As as long term Territorian who arrived in 1975, I have raised thoughts with the Chief Minister’s Department. Warm reception to some of my thoughts then became lukewarm before achieving cold water status. I was told it would not be possible to make an appointment to see you – ever – because you have a “punishing diary”.

Allow me to share some thoughts, which you probably will not see because you do not actually compose the copy that goes onto this site.

We have lost manufacturing industries. Inpex has been a winner and is often canned quite unjustifiably for the good it has brought and continues to bring. But it is our small manufacturing and industrial industries that are on Struggle Street, with many having closed and gone.

We have lost service providers in great numbers. Providers across a range of areas from building, electrical and plumbing to catering and restauranters.

We have introduced massive red tape and bragged about minimal and periodic easing of paperwork accountabilities. Government departments and instrumentalities are overwhelmed with paperwork accountability and justification. Too many people have to guard their backs ands keep a close eye on the mirror to see they are up to speed. They are fearful rather than trustful, unsure rather than confident. They feel insecure in their appointments.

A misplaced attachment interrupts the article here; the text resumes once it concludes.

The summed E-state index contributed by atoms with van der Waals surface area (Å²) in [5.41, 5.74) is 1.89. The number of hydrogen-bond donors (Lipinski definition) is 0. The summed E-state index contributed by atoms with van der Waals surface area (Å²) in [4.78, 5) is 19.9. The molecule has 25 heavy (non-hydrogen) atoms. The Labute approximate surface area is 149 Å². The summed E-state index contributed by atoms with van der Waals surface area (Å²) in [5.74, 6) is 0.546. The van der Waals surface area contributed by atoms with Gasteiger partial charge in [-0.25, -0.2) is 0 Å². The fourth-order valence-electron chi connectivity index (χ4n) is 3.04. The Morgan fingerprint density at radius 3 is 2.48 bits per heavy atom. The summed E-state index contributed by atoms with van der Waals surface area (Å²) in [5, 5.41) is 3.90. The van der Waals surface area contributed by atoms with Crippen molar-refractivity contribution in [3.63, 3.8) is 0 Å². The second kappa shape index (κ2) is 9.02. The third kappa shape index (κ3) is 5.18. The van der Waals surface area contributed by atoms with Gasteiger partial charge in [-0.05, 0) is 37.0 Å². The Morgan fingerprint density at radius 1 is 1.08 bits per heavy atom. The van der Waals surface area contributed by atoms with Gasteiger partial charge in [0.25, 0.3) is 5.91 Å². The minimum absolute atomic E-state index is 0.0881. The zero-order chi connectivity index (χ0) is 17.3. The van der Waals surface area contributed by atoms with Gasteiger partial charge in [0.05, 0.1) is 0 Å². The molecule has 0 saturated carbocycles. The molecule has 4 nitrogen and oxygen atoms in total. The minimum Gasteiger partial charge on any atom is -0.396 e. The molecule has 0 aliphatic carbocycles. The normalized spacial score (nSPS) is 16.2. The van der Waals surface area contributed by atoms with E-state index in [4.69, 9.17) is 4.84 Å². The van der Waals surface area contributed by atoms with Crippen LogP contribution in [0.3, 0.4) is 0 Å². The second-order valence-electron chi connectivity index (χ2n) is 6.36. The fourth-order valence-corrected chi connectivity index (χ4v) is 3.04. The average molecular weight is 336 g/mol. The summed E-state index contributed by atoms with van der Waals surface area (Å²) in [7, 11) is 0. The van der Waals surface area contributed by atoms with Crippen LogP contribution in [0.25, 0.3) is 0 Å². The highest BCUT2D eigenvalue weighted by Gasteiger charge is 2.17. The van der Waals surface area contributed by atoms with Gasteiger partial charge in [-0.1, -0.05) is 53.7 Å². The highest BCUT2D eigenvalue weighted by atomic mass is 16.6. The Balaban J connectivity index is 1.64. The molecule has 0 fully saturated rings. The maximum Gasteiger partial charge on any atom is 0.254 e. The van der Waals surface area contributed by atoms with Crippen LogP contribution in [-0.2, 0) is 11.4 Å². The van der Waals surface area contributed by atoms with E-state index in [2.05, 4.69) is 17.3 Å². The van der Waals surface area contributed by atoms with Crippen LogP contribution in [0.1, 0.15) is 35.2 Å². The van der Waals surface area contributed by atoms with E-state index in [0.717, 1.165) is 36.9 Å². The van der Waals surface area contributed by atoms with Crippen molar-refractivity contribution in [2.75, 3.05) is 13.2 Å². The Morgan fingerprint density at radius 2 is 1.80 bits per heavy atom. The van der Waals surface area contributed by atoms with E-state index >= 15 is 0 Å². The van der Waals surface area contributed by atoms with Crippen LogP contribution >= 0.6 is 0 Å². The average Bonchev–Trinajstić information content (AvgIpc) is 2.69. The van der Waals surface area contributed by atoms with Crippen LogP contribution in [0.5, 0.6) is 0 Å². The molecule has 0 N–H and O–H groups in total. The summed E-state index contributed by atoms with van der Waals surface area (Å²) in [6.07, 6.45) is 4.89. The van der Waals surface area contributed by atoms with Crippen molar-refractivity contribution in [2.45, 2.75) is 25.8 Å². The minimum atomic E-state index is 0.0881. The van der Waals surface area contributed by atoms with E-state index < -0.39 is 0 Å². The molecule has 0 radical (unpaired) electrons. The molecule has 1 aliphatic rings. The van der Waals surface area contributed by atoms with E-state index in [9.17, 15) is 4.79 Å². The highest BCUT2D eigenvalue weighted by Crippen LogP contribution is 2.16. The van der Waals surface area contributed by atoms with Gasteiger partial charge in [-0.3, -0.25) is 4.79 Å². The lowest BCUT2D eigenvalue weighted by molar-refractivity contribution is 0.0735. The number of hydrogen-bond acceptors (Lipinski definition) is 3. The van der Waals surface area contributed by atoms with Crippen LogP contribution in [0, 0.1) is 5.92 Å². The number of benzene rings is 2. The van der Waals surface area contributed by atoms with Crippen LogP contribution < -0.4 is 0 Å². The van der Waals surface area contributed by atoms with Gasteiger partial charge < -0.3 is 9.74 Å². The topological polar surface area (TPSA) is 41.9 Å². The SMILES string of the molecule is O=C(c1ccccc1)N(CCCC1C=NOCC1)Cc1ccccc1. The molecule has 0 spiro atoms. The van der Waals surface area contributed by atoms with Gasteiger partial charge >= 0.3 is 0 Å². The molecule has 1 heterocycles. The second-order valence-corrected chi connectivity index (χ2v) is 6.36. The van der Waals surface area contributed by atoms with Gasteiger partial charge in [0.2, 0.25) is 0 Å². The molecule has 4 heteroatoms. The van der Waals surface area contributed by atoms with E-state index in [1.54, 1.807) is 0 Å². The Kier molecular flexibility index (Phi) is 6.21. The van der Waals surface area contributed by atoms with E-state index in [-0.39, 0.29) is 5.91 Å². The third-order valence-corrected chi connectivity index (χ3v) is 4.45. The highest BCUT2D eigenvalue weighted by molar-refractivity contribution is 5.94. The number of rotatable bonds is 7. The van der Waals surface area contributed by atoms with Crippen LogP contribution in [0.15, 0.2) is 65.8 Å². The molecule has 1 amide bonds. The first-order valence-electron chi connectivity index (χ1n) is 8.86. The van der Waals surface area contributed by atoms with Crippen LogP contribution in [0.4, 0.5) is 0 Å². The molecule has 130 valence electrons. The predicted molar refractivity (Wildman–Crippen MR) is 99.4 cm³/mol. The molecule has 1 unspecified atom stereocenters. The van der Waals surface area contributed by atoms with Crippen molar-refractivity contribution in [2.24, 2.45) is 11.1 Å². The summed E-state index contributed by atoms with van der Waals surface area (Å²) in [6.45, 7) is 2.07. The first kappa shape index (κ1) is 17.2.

The pastoral industry is unsure of futures with everything from water licensing to fracking confronting their immediate and intermediate futures.

The development of Darwin’s hinterland is fraught. On the one hand the number of small holdings is growing and the rural population is on the rise. On the other side of the equation are diminished water resources and an ominous lowering of water levels within the aquifer system.

We have a level of government debt that is out of control and a credit rating that gives rise to alarm. We endorse greater and greater percentages of our Territory GDP being spent on offsetting interest accumulating on government borrowings. A daily interest bill north of $100,000,000 per day is mind-blowing stuff!

There is an over focus on visions for the development of Darwin’s CBD that defies the realities of city centre limitations. Every government perpetuates the myth that the city centre should be a jewel of the north. At the same time our older suburbs are unkempt, run-down and deteriorating at an alarming rate. Streetscapes that were the pride and joy of government and the municipality are now suffering for want of care.

• Infrastructural projects are approved at a giddying rate and project after project replaces those which are completed. But care and maintenance of existing facilities is largely ignored meaning that facilities costing multiple millions often have a short life expectancy.